In many aspects, I have already changed. This pregnancy has brought about a sense of long-awaited contentment and balance. I feel more focused and determined than ever before to continue growing my business and guiding my athletes to success. In addition, I have the drive to return to running and triathlon at an elite level.
Hot off the presses: 1. I will not be the first triathlete who becomes a Mom and then continues to race triathlons with success. 2. Just because I am pregnant does not mean I am an invalid. 3. No, running while pregnant will not make the baby fall out or bounce around in my belly. 4. Yes, I do have to train with consideration and pregnant women unarguably have limitations. Truth be told, every trimester brings about it challenges and we have to adapt. I am not running as fast as I used to (unless it is to the toilet to vomit) and I take the occasional afternoon nap when I can. Nausea and exhaustion have been all but my demise the past month and a half and I have chosen to listen to my body and what it needs every waking moment of every day. Do I still exercise? Of course I do! I do some form of exercise for 1-2 hours everyday with the weekly 3-hour walk or hike on the weekends. I lift weights or do a combo of body weight exercises, I do yoga, I run, I swim, I’d bike if I had a road bike, and I walk. And I even throw in a few speed intervals. But my goals are loosely set. And while what I do now may seem preposterous to anyone who is not a trained athlete, what is easy for someone is difficult for another and vice versa. The level of fitness, aerobic and anaerobic, a woman has before she gets pregnant can be a determinant of what exactly she can do after she conceives. The American College of Obstetrics and Gynecology recommends 30-60 minutes of aerobic activity a day for pregnant women who had been active before they got pregnant, and even recommend a certain level of activity to pregnant women who did not engage in exercise before their pregnancy began. In addition, the ACOG advocates a modified strength-training regime! Check out the website for more information and general guidelines: http://www.acog.org/publications/patient_education/bp119.cfm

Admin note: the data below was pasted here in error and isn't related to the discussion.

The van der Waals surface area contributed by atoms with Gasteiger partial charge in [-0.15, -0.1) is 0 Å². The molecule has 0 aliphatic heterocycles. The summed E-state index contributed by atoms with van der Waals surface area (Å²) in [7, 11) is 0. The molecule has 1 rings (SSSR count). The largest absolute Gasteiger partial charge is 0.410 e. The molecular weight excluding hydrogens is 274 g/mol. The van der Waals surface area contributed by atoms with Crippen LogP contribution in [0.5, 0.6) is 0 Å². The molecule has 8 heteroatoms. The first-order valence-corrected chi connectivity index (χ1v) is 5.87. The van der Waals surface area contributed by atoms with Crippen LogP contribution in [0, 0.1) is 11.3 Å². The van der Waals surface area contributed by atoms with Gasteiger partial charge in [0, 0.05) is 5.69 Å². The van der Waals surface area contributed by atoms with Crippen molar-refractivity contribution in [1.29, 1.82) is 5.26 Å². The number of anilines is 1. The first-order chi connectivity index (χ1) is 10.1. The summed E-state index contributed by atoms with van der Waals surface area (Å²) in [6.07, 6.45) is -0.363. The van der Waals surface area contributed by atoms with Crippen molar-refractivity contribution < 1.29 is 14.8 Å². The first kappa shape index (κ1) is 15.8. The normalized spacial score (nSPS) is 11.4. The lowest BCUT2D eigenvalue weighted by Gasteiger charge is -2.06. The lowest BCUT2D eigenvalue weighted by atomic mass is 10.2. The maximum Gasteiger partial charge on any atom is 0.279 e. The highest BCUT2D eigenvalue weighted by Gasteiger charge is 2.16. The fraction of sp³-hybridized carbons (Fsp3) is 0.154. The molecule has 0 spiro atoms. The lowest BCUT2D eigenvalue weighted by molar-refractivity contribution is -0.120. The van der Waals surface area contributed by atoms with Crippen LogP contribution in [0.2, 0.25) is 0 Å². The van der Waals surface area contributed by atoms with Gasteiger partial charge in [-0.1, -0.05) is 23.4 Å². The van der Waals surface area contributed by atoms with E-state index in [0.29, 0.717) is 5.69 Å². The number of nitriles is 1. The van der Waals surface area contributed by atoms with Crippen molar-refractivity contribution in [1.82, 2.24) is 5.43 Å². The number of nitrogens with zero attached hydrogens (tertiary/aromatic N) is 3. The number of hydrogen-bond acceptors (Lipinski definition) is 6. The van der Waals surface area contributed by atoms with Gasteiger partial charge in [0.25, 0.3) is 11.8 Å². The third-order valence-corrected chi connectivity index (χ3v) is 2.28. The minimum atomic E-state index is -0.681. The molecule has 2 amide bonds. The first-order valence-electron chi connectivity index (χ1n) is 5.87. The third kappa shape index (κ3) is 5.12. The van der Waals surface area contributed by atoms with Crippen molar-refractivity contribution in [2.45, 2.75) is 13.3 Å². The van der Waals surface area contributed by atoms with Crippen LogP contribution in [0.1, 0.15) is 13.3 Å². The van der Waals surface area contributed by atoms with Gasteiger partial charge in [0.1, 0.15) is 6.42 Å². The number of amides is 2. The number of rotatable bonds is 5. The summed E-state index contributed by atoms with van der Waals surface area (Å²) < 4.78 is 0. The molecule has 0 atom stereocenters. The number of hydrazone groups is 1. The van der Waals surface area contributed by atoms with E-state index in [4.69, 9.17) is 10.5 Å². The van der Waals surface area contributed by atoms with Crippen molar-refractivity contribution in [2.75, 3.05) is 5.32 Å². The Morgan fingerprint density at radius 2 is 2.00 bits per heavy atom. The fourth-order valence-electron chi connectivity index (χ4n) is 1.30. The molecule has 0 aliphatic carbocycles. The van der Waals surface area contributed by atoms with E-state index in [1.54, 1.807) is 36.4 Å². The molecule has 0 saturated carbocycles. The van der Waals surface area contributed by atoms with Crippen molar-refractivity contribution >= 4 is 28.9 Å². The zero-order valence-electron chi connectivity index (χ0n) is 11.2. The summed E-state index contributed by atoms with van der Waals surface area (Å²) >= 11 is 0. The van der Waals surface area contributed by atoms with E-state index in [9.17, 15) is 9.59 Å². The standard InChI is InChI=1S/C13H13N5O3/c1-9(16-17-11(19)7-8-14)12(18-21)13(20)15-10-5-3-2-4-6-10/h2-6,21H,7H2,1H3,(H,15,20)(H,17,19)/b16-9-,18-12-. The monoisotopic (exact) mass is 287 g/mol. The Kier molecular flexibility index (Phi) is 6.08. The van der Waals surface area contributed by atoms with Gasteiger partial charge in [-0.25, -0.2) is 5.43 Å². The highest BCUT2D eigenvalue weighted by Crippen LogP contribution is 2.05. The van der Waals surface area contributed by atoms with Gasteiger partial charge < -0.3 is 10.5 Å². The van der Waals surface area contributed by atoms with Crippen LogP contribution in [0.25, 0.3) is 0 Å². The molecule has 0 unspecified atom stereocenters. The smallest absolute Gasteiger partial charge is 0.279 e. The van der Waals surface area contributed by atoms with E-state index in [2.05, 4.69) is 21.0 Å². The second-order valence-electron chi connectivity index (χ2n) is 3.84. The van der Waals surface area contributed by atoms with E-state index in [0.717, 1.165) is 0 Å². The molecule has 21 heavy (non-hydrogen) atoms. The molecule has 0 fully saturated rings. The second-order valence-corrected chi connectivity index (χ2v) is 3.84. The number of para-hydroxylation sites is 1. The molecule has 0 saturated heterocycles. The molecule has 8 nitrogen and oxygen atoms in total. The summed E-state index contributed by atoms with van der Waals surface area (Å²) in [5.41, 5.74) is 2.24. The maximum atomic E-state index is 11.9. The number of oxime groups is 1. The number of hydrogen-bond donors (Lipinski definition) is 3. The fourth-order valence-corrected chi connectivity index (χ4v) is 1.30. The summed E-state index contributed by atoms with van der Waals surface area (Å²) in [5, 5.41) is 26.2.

Do I miss training with intensity and periodizing to race? Sure! But I also miss sitting down and drinking a 20-ounce pint of IPA or Grey Goose dirty martini (2 olives, please), but I know it is not gone. I still have that fire in my belly to race at the top of my game and to enjoy that pint as I rehydrate. Right now, I have more important things to focus on like telling people, ”No, I have not had one to many ice cream cones. That pouch you are seeing is my peach-sized fetus.” In all seriousness, instincts rule and my main concern is keeping myself healthy, fit, and strong and providing the best environment for my developing baby.
Success is had when we have a passion for doing whatever it is we set out to accomplish while maintaining integrity throughout the journey. Yes, changes will be made and compromises will be delivered now and in the future. But when you feel strongly about something, you have the ability to achieve what you desire regardless of your circumstances. Twists and turns and detours will occur. Remain steadfast and undying in your passion. I’ll see you at the finish line next year. ;) And until then, expect to hear more from my adventures in pregnancy.